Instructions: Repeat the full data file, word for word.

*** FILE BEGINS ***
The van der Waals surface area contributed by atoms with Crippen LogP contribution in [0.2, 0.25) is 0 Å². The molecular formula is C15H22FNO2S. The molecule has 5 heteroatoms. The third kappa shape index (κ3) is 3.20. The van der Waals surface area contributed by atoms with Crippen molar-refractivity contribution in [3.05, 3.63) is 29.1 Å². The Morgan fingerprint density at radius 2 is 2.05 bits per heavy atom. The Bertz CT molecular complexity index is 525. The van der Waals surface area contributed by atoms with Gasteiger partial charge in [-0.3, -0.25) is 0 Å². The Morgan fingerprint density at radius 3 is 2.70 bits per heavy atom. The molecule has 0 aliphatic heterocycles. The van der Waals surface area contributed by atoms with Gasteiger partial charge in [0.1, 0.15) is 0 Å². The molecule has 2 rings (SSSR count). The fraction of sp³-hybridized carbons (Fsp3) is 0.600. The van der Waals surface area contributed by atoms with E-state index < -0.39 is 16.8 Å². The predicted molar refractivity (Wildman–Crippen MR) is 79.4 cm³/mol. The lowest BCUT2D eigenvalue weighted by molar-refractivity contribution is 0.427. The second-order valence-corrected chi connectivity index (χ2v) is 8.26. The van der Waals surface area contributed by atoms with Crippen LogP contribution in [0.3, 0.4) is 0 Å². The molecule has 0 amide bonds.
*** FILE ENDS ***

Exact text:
The van der Waals surface area contributed by atoms with Crippen LogP contribution in [0.2, 0.25) is 0 Å². The molecular formula is C15H22FNO2S. The molecule has 5 heteroatoms. The third kappa shape index (κ3) is 3.20. The van der Waals surface area contributed by atoms with Crippen molar-refractivity contribution in [3.05, 3.63) is 29.1 Å². The Morgan fingerprint density at radius 2 is 2.05 bits per heavy atom. The Bertz CT molecular complexity index is 525. The van der Waals surface area contributed by atoms with Gasteiger partial charge in [-0.3, -0.25) is 0 Å². The Morgan fingerprint density at radius 3 is 2.70 bits per heavy atom. The molecule has 0 aliphatic heterocycles. The van der Waals surface area contributed by atoms with Gasteiger partial charge in [0.1, 0.15) is 0 Å². The molecule has 2 rings (SSSR count). The fraction of sp³-hybridized carbons (Fsp3) is 0.600. The van der Waals surface area contributed by atoms with E-state index < -0.39 is 16.8 Å². The predicted molar refractivity (Wildman–Crippen MR) is 79.4 cm³/mol. The lowest BCUT2D eigenvalue weighted by molar-refractivity contribution is 0.427. The second-order valence-corrected chi connectivity index (χ2v) is 8.26. The van der Waals surface area contributed by atoms with Crippen LogP contribution in [0.3, 0.4) is 0 Å². The molecule has 0 amide bonds.